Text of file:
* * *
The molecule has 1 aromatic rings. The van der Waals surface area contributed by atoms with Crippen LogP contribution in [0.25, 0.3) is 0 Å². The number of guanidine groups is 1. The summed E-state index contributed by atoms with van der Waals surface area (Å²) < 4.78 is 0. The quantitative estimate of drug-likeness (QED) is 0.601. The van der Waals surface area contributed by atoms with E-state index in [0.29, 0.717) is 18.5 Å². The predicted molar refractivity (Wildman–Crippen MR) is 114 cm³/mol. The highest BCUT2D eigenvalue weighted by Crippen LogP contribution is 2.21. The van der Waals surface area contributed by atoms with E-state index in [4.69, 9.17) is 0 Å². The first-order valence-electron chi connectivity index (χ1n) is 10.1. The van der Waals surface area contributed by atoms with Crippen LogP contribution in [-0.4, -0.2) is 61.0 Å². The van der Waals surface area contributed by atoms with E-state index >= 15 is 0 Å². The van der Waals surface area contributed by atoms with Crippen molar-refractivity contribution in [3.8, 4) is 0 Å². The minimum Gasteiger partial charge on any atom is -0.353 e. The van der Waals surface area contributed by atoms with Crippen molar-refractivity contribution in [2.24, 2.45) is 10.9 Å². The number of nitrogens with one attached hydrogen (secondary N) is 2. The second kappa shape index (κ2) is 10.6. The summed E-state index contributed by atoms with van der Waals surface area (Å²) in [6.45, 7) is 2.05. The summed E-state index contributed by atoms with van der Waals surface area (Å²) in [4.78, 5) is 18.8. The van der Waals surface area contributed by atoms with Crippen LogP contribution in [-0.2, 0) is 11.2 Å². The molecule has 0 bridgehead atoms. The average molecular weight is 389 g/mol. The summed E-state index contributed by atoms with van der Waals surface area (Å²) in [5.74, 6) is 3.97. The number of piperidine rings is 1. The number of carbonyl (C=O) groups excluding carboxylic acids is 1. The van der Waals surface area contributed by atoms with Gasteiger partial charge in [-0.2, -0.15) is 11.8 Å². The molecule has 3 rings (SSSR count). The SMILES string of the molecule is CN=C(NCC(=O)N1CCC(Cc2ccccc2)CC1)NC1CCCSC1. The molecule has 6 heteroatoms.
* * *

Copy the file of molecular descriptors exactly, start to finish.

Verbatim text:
The molecule has 1 aromatic rings. The van der Waals surface area contributed by atoms with Crippen LogP contribution in [0.25, 0.3) is 0 Å². The number of guanidine groups is 1. The summed E-state index contributed by atoms with van der Waals surface area (Å²) < 4.78 is 0. The quantitative estimate of drug-likeness (QED) is 0.601. The van der Waals surface area contributed by atoms with E-state index in [0.29, 0.717) is 18.5 Å². The predicted molar refractivity (Wildman–Crippen MR) is 114 cm³/mol. The highest BCUT2D eigenvalue weighted by Crippen LogP contribution is 2.21. The van der Waals surface area contributed by atoms with E-state index in [4.69, 9.17) is 0 Å². The first-order valence-electron chi connectivity index (χ1n) is 10.1. The van der Waals surface area contributed by atoms with Crippen LogP contribution in [-0.4, -0.2) is 61.0 Å². The van der Waals surface area contributed by atoms with E-state index >= 15 is 0 Å². The van der Waals surface area contributed by atoms with Crippen molar-refractivity contribution in [3.8, 4) is 0 Å². The minimum Gasteiger partial charge on any atom is -0.353 e. The van der Waals surface area contributed by atoms with Crippen molar-refractivity contribution in [2.24, 2.45) is 10.9 Å². The number of nitrogens with one attached hydrogen (secondary N) is 2. The second kappa shape index (κ2) is 10.6. The summed E-state index contributed by atoms with van der Waals surface area (Å²) in [6.45, 7) is 2.05. The summed E-state index contributed by atoms with van der Waals surface area (Å²) in [4.78, 5) is 18.8. The van der Waals surface area contributed by atoms with Crippen LogP contribution in [-0.2, 0) is 11.2 Å². The molecule has 0 bridgehead atoms. The average molecular weight is 389 g/mol. The summed E-state index contributed by atoms with van der Waals surface area (Å²) in [5.74, 6) is 3.97. The number of piperidine rings is 1. The number of carbonyl (C=O) groups excluding carboxylic acids is 1. The van der Waals surface area contributed by atoms with Gasteiger partial charge in [-0.2, -0.15) is 11.8 Å². The molecule has 3 rings (SSSR count). The SMILES string of the molecule is CN=C(NCC(=O)N1CCC(Cc2ccccc2)CC1)NC1CCCSC1. The molecule has 6 heteroatoms.